‘Alphas’ Review: ‘If Memory Serves’
Two episodes of Alphas remain this season. The team finally goes on the offensive in their mission to bring Stanton Parish to justice.
Kat is back from her FBI training camp, and this episode starts with a bang. We jump right into a raid sequence with the three hardest hitting Alphas: Bill (muscle), Hicks (sharp shooter), and Kat (multi-skill) leading the NSA strike force. The team has taken to the streets, doing lightning raids on any Red Flag whereabouts, and bringing in any known collaborators for questioning. Nina makes the greatest interrogator. With her there is no need for torture or threats, Nina just has to push the suspects for the information they need. The problem the team faces early on is too many leads and not enough resources. The Red Flag organization is a wide-reaching web. No one person or place is going to contain all the information they are seeking. With the avalanche of information the team acquires, it’s easy for Hicks and Dr. Rosen to stay one step ahead of Clay and his team. Rosen openly admits to not trusting Clay, and both he and Hicks are still out for revenge.
The Senator that Dr. Rosen and Nina manipulated to do their bidding finally catches up with them this episode. Though she doesn’t remember them specifically, she now knows about Alphas, and how one manipulated her. Her brief contact with Nina is enough to rekindle the memories of being pushed. Using her position to get a place on the NSA Alpha squad, she also tries to extort Dr. Rosen and his team. The Senator said of Parish that, “Everyone has an Achilles heel.” With his daughter dead, Dr. Rosen doesn’t have any weakness remaining. He is a man singularly driven by vengeance. He rebukes the senators threats with revelations of his own; knowledge of illegal campaign contributions from one of Parish’s shell companies. Rosen follows this with a threat of his own. He and his team are dangerous, and not to be trifled with.
“Guest star Sean Astin finally pops up this episode as Mitchell, an alpha who can show a person every detail of any particular memory they have, at the cost of his own short and long-term memory.”
Kat is constantly recording her video log and I can’t help but wonder when her memory will reboot. Will she wander off at the end of the season? The Kat and Hicks team up this episode worked very well. Hicks is fueled by rage since Dani’s death, which is a good contrast with Kat’s less than serious personality. It was also extremely amusing that movie references don’t work for Kat. Guest star Sean Astin finally pops up this episode as Mitchell, an alpha who can show a person every detail of any particular memory they have, at the cost of his own short and long-term memory. Thanks to Kat’s quick thinking, she’s able to defeat Mitchell’s caretaker, an Alpha who can heal from any bone breaking injury (even a fatal one). This episode also forces Kat to examine the true cost of her ability. With Mitchell’s help, she sees that the only memory she has in her head is a glass cleaner commercial. This, coupled with the extreme guilt she feels in the (self-defense) killing of the caretaker, causes her to have a small breakdown. With her ability, it’d be easy to slide into the life of an amoral contract killer. It’s clear she values her humanity and doesn’t want that for herself.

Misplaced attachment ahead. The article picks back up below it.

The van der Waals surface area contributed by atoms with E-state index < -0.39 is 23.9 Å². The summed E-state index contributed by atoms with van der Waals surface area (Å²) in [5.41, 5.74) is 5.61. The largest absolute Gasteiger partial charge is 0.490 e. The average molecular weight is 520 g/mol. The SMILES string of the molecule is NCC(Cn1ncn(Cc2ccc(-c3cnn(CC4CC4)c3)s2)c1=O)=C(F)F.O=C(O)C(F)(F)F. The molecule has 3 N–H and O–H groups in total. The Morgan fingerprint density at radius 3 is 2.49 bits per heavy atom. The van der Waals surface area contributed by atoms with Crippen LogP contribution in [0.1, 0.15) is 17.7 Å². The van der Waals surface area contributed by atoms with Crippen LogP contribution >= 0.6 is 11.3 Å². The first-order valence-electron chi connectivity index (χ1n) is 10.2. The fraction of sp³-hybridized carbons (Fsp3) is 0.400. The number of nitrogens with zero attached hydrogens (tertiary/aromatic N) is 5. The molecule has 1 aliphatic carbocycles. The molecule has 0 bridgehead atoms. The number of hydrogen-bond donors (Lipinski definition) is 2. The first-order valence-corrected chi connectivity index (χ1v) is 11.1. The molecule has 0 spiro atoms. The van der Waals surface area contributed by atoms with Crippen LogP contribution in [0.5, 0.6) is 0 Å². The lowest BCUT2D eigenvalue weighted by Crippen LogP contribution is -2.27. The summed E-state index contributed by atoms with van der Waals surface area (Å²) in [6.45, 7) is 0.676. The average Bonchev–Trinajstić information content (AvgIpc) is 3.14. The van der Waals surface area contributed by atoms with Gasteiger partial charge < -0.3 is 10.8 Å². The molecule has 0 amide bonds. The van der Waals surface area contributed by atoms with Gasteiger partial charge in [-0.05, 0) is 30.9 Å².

Bill, Rachel, and Gary spend the episode tracking s shipping container full of parts intended to build Skyler’s amplified version of the photic stimulator. Parish’s key to winning is seemingly to increase the spower of the Alphas under his banner. Even with the lead time of Gary gaining the manifest and Rachel translating it, the container with the parts has already been cleaned out. Red Flag remains a step ahead, but not for long. With the capture of Mitchell, Dr. Rosen is able to learn some of Stanton Parish’s closest kept secrets. Rosen learns that Parish isn’t an emotionless monster or killing machine. There is a chilling reversal of roles here when Dr. Rosen realizes they are dealing with someone who is emotionally vulnerable, and moves to exploit that vulnerability. Mitchell gets remanded to Binghampton for a brain chipping, with Rosen and Hicks taking a road trip back upstate to burn down Parish’s childhood home. By the end, it’s clear there is no line the two of them won’t cross for retribution of Dani’s death. The problem with fighting a monster is you have to become one to beat one. Dr. Rosen is slipping into the kind of violent behavior he decried at the end of season one. Instead of reluctantly tolerating the NSA hit squad, three of his top Alphas lead it. Instead of being sympathetic to the plight of the manipulated, he rolls them for information then tosses them into prison. In short, Dr. Rosen is allowing himself to become all the bad things the opposition always said he was.